This weekend I finished a review by audiobook of Cicero's "Academic Questions / Tusculun Disputations." I know in my own case, reinforced by the material at Epicurus.net, I have always focused on "On Ends" for key Epicurean passages. Reviewing these other works reminds me that although there is not a long narrative like Torquatus gives in On Ends, there is a tremendous amount of interesting information in other parts of Cicero.
As I type this, the part that jumps out at me is that while I continue to believe that the influence of Abrahamic religions has been one of the most negative influences on the Western world, it seems clear that most, if not all, of the same pernicious influences were inherent in mainstream Greek philosophy of the Socratic / Platonic / Aristotelian / Stoic type, which Cicero seems to have correctly regarded as essentially similar in fundamental nature -- all focuses on a master creator in an essentially monotheistic view. Cicero was right to treat Epicurus as a black sheep among the Greek philosophers, and it's a travesty that modern commentators equate him with the Stoics.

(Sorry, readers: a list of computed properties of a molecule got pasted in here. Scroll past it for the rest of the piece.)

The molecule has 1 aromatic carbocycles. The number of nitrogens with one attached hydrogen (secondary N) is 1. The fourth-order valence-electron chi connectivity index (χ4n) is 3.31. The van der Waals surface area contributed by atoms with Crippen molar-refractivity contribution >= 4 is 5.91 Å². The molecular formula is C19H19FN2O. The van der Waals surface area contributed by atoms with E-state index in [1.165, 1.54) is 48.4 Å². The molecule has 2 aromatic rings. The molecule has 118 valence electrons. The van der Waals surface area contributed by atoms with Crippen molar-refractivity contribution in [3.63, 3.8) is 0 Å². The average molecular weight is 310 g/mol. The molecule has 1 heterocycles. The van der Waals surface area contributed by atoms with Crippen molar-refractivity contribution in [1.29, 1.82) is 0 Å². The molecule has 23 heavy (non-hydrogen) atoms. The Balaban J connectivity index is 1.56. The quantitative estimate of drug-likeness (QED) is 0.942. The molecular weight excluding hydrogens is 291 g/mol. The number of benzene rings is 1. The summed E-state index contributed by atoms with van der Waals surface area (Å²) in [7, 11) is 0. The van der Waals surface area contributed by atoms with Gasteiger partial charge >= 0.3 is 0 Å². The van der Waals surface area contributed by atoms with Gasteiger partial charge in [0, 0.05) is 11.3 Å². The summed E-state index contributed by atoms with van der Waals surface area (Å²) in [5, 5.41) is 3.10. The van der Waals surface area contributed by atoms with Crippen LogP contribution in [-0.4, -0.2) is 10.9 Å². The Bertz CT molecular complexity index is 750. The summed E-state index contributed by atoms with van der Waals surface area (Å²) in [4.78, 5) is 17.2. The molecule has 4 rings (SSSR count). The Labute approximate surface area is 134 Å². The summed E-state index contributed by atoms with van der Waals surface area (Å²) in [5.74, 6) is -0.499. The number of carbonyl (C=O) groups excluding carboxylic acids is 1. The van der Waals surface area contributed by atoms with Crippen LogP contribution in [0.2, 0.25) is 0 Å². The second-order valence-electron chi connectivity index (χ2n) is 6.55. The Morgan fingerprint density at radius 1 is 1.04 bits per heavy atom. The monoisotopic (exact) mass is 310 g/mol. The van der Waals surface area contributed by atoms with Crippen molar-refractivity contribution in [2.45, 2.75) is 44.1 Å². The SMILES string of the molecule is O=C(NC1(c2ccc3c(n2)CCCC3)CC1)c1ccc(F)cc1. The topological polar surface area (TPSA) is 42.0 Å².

Cicero seems to me to be maybe the best source material for really understanding how fundamental a revolution Epicurus was promoting. Cicero treated with hostility, but considered Epicurus as a major rival, if not quite on par with the Socratic mainstream. Since the others largely agreed with each other, Cicero was was constantly comparing and contrasting the mainstream view of virtue, fate, divinity, epistemology, etc., against the Epicurean view.
There's a tremendous amount of good information to be dug out of his works beyond On Ends and On The Nature of the Gods. I am going to devote as much time as I can to working through that and posting quotes that we don't normally discuss here. The text I am working from is the link below: